Good Conversations on Polarizing Political Issues

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The pre-classis workshop on the relationship of the church to justice finished. Delegates had been fully engaged in the discussion and supportive of the speaker’s perspective. But as they relaxed over coffee, a question quietly rippled through the small groups. How could any congregation engage in these conversations at all?  

Today’s divisive political environment has seeped into congregations to such as point that most churches and their members avoid talking about God’s call to “do justice.” The divides are much deeper than individual opinions; various positions have taken on the aura of truth, at least according to their adherents.  

So how does the church create a safe environment for difficult discussions of both a political and a non-political nature? What guidance is available for ensuring that opinions are constructively aired?

For those questing for help in this area, some of the following links might provide useful group discussion materials for church groups. Others offer more structured processes for modeling and creating alternative discussion venues.  

  1. An interesting article in an unexpected magazine reminds us that the church has unique opportunities to be the place for civil conversation to happen especially in today’s divided culture. “Breaking Faith” by Peter Beinart analyzes this possibility in the April 2017 issue of Atlantic Monthly. Check it out here
  2. The Banner reported on specialized training for spiritual conversation used by a church in Washington. Training for that kind of respectful conversation was available through Vitality Pathways. The article contains links to QPlace and Vitality Pathway's websites for those interested in exploring further, click here
  3. A short article on the use of conversations through social media can be found on the website of In All Things. Entitled “We Need To Talk,” Neal DeRoo uses actual media quotes from a Christian college setting to show what has become accepted and suggests why, from a Biblical perspective, such communications are dishonoring. Read the article here
  4. Looking for a short blog piece with some good advice on how to talk about politics? Check out Shannon’s piece entitled “How to Have Respectful Conversations about Politics” on her Of The Hearthblog. There you will find the basics for keeping even a short, casual conversation within the bounds of civility.
  5. A first-rate and readable book on the topic comes from Richard Mouw. Uncommon Decency: Christian Civility in an Uncivil World acknowledges that it is not easy to hold to Christian convictions and treat sometimes vindictive opponents with civility and decency. He presents very helpful insights about what Christians can appreciate about pluralism, the theological basis for civility, and how Christians can communicate with people who disagree with them on critical issues. Order here through Hearts and Minds Bookstore.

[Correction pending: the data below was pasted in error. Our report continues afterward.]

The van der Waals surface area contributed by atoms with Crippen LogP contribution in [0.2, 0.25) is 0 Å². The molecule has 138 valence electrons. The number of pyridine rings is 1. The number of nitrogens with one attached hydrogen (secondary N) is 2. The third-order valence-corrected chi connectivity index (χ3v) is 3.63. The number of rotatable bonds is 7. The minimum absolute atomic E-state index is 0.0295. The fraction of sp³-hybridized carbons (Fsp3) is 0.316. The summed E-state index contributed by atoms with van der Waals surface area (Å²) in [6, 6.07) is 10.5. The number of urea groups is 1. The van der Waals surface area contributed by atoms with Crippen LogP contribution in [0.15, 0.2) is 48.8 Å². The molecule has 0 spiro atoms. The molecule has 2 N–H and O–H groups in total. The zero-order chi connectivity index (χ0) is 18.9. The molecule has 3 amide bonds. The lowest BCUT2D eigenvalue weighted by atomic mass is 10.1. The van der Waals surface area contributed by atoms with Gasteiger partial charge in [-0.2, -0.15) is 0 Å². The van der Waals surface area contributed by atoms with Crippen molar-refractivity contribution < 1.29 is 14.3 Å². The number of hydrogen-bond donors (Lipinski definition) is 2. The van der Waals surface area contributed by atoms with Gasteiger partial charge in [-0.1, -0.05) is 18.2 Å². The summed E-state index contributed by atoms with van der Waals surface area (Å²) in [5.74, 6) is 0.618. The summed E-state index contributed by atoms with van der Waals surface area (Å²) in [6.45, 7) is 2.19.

6. Need something more in depth and structured for group learning? Colossians Forum provides training and curricula for discussion around various hard issues. To quote its mission statement, “The Colossian Forum equips leaders to transform polarizing cultural conflicts into opportunities for growth and witness. Our vision: Christian communities that behave like Christ.” Explore the website for helpful videos and stories about how this organization embodies that vision.
  7. A Respectful Conversations website has been created by Harold Heie to model respectful conversations among Christian who disagree about controversial issues. The format for each topic has two Christians who have opposing views on a "Leading Question" engage in give-and-take in an attempt to uncover common ground and illuminate remaining disagreements in order to facilitate ongoing conversation. To check out the archive of conversations, visit the website
  8. Not enough time to read through all the samples in Harold Heie’s website? Find some of his ideas in short form here
  9. When the debate over the Marriage Amendment resulted, the Minnesota Council of Churches decided to train and host respectful conversations on the topic. Their intention was not to promote a perspective on the issue but to host discussions that respect differing opinions. The link to the results of their experiment is an insightful report that can be downloaded here.  
  10. Not only does The Center for Public Justice develop thoughtfully biblical positions on various “hard issues,” it also encourages fellow Christians to have respectful conversations about them. For example, check out Let’s Talk Politics by Clay Cooke.

Finding other resources that might help to create good conversations on polarizing issues? Share them with the rest of us in the comments below. . .